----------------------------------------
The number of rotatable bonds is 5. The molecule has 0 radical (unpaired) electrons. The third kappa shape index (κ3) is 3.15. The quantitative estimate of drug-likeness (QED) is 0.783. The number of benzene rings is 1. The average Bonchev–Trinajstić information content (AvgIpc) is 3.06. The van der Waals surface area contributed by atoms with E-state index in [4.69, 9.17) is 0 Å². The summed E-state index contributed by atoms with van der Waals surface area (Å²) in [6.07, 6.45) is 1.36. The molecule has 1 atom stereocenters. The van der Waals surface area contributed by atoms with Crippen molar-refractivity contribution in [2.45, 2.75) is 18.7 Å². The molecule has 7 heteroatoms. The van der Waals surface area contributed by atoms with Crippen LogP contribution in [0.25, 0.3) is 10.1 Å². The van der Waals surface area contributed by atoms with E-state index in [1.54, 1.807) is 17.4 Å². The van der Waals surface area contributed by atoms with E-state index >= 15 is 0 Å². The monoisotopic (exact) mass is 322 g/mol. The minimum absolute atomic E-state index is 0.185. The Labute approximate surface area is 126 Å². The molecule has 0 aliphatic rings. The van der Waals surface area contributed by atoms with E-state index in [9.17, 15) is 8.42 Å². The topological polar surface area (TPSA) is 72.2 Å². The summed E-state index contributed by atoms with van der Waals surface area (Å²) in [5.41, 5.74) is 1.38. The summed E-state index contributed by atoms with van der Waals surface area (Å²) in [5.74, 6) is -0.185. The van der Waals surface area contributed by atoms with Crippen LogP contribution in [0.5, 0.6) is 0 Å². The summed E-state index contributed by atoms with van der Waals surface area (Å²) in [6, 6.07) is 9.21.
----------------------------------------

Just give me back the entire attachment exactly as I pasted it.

The number of rotatable bonds is 5. The molecule has 0 radical (unpaired) electrons. The third kappa shape index (κ3) is 3.15. The quantitative estimate of drug-likeness (QED) is 0.783. The number of benzene rings is 1. The average Bonchev–Trinajstić information content (AvgIpc) is 3.06. The van der Waals surface area contributed by atoms with E-state index in [4.69, 9.17) is 0 Å². The summed E-state index contributed by atoms with van der Waals surface area (Å²) in [6.07, 6.45) is 1.36. The molecule has 1 atom stereocenters. The van der Waals surface area contributed by atoms with Crippen molar-refractivity contribution in [2.45, 2.75) is 18.7 Å². The molecule has 7 heteroatoms. The van der Waals surface area contributed by atoms with Crippen LogP contribution in [0.25, 0.3) is 10.1 Å². The van der Waals surface area contributed by atoms with E-state index in [1.54, 1.807) is 17.4 Å². The van der Waals surface area contributed by atoms with E-state index >= 15 is 0 Å². The monoisotopic (exact) mass is 322 g/mol. The minimum absolute atomic E-state index is 0.185. The Labute approximate surface area is 126 Å². The molecule has 0 aliphatic rings. The van der Waals surface area contributed by atoms with E-state index in [9.17, 15) is 8.42 Å². The topological polar surface area (TPSA) is 72.2 Å². The summed E-state index contributed by atoms with van der Waals surface area (Å²) in [5.41, 5.74) is 1.38. The summed E-state index contributed by atoms with van der Waals surface area (Å²) in [5.74, 6) is -0.185. The van der Waals surface area contributed by atoms with Crippen LogP contribution in [0.5, 0.6) is 0 Å². The summed E-state index contributed by atoms with van der Waals surface area (Å²) in [6, 6.07) is 9.21.